Governor Cuomo’s proposal for a NYC-run youth justice system

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Released as part of the 2012-2013 Executive Budget, Governor Andrew Cuomo’s “Juvenile Justice Services Close to Home Initiative” represents a significant step towards restructuring New York’s broken youth justice system. If approved by the state legislature, the initiative could transfer jurisdiction of New York City’s children currently confined in the state’s non-secure and limited-secure placement facilities to the city.

The CA has, for many years, advocated for keeping children in custody closer to their homes and communities, and the governor’s proposal provides a unique opportunity for the creation of a new youth justice system—one that could potentially strengthen communities and bring about better life outcomes for children. However, an official plan for a NYC-run youth justice system has not yet been released to the public. Given the serious challenges youth justice systems face—both in keeping children safe and secure and in meeting the many treatment and service needs of young people in custody—the details of the forthcoming plan are paramount.

The city’s new plan must be approved by the Office of Children and Family Services (OCFS), which operates the state’s youth justice system, before it can take effect. OCFS will have ongoing oversight and monitoring responsibilities for the city’s expanded youth justice system.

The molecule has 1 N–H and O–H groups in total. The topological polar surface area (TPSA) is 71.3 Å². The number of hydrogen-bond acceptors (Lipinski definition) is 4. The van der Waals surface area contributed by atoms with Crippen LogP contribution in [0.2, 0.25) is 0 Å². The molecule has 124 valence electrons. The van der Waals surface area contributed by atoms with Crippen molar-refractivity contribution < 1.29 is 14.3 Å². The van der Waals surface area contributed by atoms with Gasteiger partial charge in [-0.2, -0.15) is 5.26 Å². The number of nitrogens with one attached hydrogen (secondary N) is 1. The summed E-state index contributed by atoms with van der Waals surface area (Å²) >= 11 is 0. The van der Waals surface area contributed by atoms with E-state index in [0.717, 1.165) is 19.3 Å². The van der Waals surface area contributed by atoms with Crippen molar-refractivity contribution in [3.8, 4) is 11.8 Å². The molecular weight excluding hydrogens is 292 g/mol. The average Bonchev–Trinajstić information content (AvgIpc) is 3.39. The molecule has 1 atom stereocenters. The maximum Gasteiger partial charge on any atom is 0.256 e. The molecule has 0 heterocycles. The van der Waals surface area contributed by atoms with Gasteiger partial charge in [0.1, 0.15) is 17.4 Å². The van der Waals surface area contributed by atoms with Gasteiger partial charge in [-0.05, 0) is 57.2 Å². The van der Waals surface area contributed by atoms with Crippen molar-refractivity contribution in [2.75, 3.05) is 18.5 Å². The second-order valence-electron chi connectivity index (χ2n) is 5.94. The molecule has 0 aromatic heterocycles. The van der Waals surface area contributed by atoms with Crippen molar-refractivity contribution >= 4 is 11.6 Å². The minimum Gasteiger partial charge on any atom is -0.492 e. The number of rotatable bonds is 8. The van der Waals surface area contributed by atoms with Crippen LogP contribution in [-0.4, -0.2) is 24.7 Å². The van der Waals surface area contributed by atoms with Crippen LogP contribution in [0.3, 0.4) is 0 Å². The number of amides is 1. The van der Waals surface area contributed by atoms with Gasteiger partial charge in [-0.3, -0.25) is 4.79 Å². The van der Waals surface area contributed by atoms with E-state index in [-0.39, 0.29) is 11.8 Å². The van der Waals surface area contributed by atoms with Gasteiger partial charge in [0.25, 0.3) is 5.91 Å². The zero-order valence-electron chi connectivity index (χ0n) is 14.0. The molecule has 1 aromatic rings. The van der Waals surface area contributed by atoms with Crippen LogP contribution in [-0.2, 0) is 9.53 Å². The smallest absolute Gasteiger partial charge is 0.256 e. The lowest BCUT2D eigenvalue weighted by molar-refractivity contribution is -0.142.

As an independent outside monitor of New York’s adult prison system for nearly two centuries, the CA is well aware of the many risks faced by people in custody. Comprehensive standards for the protection and treatment of children in custody should be required at both the city and state level, and the CA is looking to the city and state to provide strong internal and external monitoring mechanisms for any new youth justice system.

The CA is also looking for the inclusion of clear mechanisms for integrating public feedback and for enabling the continued participation of families and communities once the city’s plan is implemented. A provision in the governor’s proposed legislation requires New York City to hold at least one community hearing and accept written comments from the public on the city’s plan. In addition, the city must explain its reasons for disregarding any significant commentary put forth by the public.

The introduction of this legislation provides the CA and other advocates with the opportunity to work with communities and the city to build a new system that can ensure strong protections and offer a wide range of services, programs and treatment options for young people. The CA looks forward to receiving and responding to the city’s proposed plan and to keeping its supporters updated as this situation continues to unfold.

Additional information

  • Access the Governor’s proposed legislation for youth justice by clicking here and scrolling to part G.